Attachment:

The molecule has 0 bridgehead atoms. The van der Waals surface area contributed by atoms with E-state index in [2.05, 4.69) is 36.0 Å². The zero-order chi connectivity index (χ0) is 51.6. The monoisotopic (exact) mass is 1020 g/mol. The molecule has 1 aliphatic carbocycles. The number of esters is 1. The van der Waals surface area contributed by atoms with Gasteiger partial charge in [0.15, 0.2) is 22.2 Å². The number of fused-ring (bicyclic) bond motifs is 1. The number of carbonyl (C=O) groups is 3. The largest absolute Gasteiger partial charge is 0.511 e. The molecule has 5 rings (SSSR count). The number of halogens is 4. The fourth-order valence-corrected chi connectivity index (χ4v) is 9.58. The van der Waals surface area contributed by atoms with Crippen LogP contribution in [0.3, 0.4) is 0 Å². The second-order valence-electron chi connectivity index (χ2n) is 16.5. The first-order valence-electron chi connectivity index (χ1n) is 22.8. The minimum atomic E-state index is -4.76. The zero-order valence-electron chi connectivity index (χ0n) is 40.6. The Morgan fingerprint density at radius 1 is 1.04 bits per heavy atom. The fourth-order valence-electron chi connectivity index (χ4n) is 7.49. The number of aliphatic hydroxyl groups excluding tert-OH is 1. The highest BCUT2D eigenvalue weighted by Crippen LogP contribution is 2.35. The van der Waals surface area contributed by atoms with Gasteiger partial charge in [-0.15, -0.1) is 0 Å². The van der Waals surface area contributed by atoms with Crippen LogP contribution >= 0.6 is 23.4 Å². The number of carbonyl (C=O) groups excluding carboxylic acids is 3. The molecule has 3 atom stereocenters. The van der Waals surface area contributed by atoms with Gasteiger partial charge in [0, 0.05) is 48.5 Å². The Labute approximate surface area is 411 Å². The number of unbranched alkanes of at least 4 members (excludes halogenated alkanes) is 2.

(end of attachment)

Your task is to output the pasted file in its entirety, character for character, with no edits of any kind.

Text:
The molecule has 0 bridgehead atoms. The van der Waals surface area contributed by atoms with E-state index in [2.05, 4.69) is 36.0 Å². The zero-order chi connectivity index (χ0) is 51.6. The monoisotopic (exact) mass is 1020 g/mol. The molecule has 1 aliphatic carbocycles. The number of esters is 1. The van der Waals surface area contributed by atoms with Gasteiger partial charge in [0.15, 0.2) is 22.2 Å². The number of fused-ring (bicyclic) bond motifs is 1. The number of carbonyl (C=O) groups is 3. The largest absolute Gasteiger partial charge is 0.511 e. The molecule has 5 rings (SSSR count). The number of halogens is 4. The fourth-order valence-corrected chi connectivity index (χ4v) is 9.58. The van der Waals surface area contributed by atoms with Crippen LogP contribution in [0.3, 0.4) is 0 Å². The second-order valence-electron chi connectivity index (χ2n) is 16.5. The first-order valence-electron chi connectivity index (χ1n) is 22.8. The minimum atomic E-state index is -4.76. The zero-order valence-electron chi connectivity index (χ0n) is 40.6. The Morgan fingerprint density at radius 1 is 1.04 bits per heavy atom. The fourth-order valence-electron chi connectivity index (χ4n) is 7.49. The number of aliphatic hydroxyl groups excluding tert-OH is 1. The highest BCUT2D eigenvalue weighted by Crippen LogP contribution is 2.35. The van der Waals surface area contributed by atoms with Gasteiger partial charge in [-0.15, -0.1) is 0 Å². The van der Waals surface area contributed by atoms with Crippen LogP contribution >= 0.6 is 23.4 Å². The number of carbonyl (C=O) groups excluding carboxylic acids is 3. The molecule has 3 atom stereocenters. The van der Waals surface area contributed by atoms with Gasteiger partial charge in [0, 0.05) is 48.5 Å². The Labute approximate surface area is 411 Å². The number of unbranched alkanes of at least 4 members (excludes halogenated alkanes) is 2.